game story rule play

The readings on Game Theories this past week dealt a lot with the role of story within games. The theories that the authors present are similar in their exploration of the relationship between rules/prestructured narratives and play/unstructured narratives.

Janet Murray argued that the story came before the game, but I feel that not all games need a story. I disagree with her example of Tetris as a story because the game lacks a narrative that progresses as time passes. It has one objective. Tetris games can become stories if game creators weave in one for variety's sake. Many games have similar goals and strategies, but their stories distinguish them. It is common to use a template to create a game. Although formulaic, people still play these games because they are bound to like them. We have formulas for a reason. Formulaic films may be bland but witty dialogue and excellent acting can distinguish them. Pop songs hit the top of the charts because they are popular albeit at times formulaic.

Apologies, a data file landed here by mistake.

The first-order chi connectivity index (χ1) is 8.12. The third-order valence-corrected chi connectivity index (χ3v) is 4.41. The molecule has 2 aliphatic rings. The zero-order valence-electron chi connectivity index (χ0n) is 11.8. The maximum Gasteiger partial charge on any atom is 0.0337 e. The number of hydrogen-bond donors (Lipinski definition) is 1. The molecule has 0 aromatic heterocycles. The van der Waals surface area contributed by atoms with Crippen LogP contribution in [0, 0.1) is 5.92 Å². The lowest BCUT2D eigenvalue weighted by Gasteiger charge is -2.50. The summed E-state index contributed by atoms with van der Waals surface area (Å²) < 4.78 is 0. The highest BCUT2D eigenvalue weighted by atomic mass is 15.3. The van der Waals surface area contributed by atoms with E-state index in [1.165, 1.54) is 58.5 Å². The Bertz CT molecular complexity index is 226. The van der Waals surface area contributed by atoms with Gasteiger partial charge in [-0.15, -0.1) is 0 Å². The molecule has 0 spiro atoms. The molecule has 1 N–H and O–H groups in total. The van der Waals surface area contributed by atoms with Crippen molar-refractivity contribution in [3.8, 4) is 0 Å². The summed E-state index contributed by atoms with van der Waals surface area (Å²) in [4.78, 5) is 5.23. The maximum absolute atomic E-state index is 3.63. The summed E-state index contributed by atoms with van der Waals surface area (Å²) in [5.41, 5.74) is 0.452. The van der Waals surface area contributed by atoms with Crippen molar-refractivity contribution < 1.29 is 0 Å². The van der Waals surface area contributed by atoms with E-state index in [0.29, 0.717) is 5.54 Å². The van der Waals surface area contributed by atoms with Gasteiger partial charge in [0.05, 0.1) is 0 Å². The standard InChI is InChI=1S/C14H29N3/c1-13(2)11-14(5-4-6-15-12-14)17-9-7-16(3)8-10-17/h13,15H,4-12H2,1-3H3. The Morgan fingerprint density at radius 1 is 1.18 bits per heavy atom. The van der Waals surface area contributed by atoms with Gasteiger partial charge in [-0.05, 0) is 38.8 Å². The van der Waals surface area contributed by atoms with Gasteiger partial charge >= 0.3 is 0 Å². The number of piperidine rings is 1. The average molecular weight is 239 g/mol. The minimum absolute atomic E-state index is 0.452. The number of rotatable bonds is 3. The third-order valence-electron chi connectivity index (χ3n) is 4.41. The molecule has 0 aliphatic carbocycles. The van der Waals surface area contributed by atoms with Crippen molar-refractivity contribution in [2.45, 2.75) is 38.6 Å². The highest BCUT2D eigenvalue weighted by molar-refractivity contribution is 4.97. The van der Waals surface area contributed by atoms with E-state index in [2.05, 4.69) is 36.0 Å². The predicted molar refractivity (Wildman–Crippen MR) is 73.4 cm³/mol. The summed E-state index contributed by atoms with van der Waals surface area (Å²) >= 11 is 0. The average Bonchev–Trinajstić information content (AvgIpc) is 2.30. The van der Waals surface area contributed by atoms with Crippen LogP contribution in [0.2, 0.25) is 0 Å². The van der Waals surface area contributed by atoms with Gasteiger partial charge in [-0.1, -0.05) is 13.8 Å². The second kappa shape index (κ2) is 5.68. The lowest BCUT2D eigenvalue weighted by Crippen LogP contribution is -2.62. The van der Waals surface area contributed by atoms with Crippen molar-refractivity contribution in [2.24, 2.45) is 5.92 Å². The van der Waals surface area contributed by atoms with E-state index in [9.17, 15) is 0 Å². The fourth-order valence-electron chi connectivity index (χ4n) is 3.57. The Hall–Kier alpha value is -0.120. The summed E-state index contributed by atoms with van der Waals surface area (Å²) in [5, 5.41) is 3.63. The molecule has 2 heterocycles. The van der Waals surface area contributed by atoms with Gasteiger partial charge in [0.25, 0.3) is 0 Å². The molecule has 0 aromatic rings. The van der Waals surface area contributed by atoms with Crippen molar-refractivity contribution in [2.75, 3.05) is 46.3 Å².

I think it's interesting that our current generation's desire to personalize everything has influenced the game industry. We learned about customizing both profile pages on online social networking sites and the entertainment we discover on the Internet. Online companies recommend a selection of songs, movies, books, or products we would like based on our past choices. Similarly, The Sims has a "Family Album" feature that enables players to upload their games onto the site, where other players can create multiple versions of the family. This custom-built feature, along with skinning, is meant to satisfy players. Our generation is obsessed with personalizing everything. The idea of securing control over our lives or any aspect of it has always affected human beings. Games, particularly ones that have open narratives, give players control. Game designers create space for players to develop their own narrative. Each player's game story differs from the other depending on the choices made. What's intriguing is the definition of game itself. According to Zimmerman, a game "is a voluntary interactive activity, in which one or more players follow rules that constrain their behavior, enacting an artificial conflict that ends in a quantifiable outcome" (First Person). A game restricts one's control, limiting actions through rules. Thus, "game play" is a paradox because "play" is uncertain, creative. In a game, we "play" but still follow set rules. Even though we enjoy not following fixed rules, we also need structure. Games exemplify this because all games have rules yet we still "play" them. I think that most of the appeal of games comes from the rules created. A game would be boring if it was not challenging; likewise, it would be boring if it had too many rules. That leads me to wonder, "What is the perfect balance between play and rules?" If game designers create a "game space" for players to explore, how much of the game should they build around a set story and how much of it should they let the player construct? It is difficult to gauge the extent to which we need each one. I think the answer changes with society as people's needs and wants shift.